Even as impact investing percolates into the mainstream and some people—in this case, J.P. Morgan—predict big things for the sector, many questions remain about this emerging asset class regarding performance, asset allocation and access for retail investors.

It all made for a day of interesting conversation at Financial Advisor and Private Wealth magazine’s Impact Investing Conference on Sunday in Denver, which is part of the overall Innovative Alternative Investment Strategies Conference. A roster of some of the leading players in impact investing discussed where the industry was, is and likely will be, as financial advisors in attendance sought insights about how to incorporate this asset category into client portfolios.

In a nutshell, impact investing is about achieving both a competitive financial return and a measureable social, economic and/or environmental impact. Most impact investments are structured as debt funds. Some funds place more emphasis on creating an impact than on generating investment returns, and vice versa. So the relationship between the two can get a little squishy, and that can create confusion when it comes to gauging their financial performance.

“You have to be careful how you define rate of return,” said Liz Sessler, senior investment marketing manager at the Enterprise Community Loan Fund. “There’s a balancing act between creating opportunities in the communities we serve and trying to be excellent stewards of capital.”

Sessler manages the Enterprise Community Impact Note, which uses its funds to build affordable housing, community health centers, schools and other facilities in low-income neighborhoods. The minimum investment is $5,000, and interest rates paid on investments range from 1.5 percent for two years to 3.5 percent for 10 years.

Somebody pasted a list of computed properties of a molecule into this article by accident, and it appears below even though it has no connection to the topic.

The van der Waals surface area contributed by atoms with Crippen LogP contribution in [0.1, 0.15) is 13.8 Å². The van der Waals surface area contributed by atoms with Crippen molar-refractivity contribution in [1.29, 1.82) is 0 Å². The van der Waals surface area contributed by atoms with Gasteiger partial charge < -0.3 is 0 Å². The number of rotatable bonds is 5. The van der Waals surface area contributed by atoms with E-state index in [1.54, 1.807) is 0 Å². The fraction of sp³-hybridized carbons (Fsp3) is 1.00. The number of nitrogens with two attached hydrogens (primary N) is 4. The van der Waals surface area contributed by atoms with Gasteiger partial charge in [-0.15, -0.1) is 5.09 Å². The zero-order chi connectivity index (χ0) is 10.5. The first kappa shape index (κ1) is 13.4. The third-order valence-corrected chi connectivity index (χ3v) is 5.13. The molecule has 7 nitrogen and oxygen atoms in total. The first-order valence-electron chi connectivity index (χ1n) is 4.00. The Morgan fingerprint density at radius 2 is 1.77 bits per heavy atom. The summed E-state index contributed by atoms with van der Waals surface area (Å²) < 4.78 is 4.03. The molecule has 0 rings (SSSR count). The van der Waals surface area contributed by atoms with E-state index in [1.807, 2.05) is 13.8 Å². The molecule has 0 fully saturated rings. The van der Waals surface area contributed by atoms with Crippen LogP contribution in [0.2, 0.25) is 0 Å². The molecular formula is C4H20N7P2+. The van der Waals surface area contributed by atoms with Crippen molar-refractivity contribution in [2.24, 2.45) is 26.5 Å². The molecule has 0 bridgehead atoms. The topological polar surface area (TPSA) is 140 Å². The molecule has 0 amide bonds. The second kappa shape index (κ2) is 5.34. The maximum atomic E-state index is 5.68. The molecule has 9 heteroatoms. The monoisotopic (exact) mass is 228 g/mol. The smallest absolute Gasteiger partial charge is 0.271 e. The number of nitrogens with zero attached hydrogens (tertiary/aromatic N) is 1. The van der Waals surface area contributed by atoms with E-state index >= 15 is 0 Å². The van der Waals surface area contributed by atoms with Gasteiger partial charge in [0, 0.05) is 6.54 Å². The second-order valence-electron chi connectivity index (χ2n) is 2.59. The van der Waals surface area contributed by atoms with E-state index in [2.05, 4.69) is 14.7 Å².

“One of the hurdles impact investing needs to overcome is the perception of lower returns across the board,” said Justin Conway, director of investment partnerships at Calvert Foundation, whose Community Investment Note has 6,000 investors channeling capital to about 200 nonprofits and social enterprises around the globe.

The notes have an investment minimum of $1,000, and can be bought either directly or through a brokerage account. They offer fixed-interest returns ranging from 0.5 percent for one-year terms to 2 percent for five-year terms.

“Calvert has been called above average and below average [regarding its investment returns],” Conway said. “It depends on the year. We’re trying to produce stable returns.”

Gloria Nelund, chairman and CEO of the TriLinc Global Impact Fund, cited a study that showed nearly 50 percent of retail investors want to make an impact if they can, but not at the expense of giving up investment returns. “We need to continue creating products that can deliver returns,” she said.

The TriLinc Global Impact Fund, which launched earlier this year, is billed as the first registered impact investing-oriented fund in the U.S. open to non-accredited investors.

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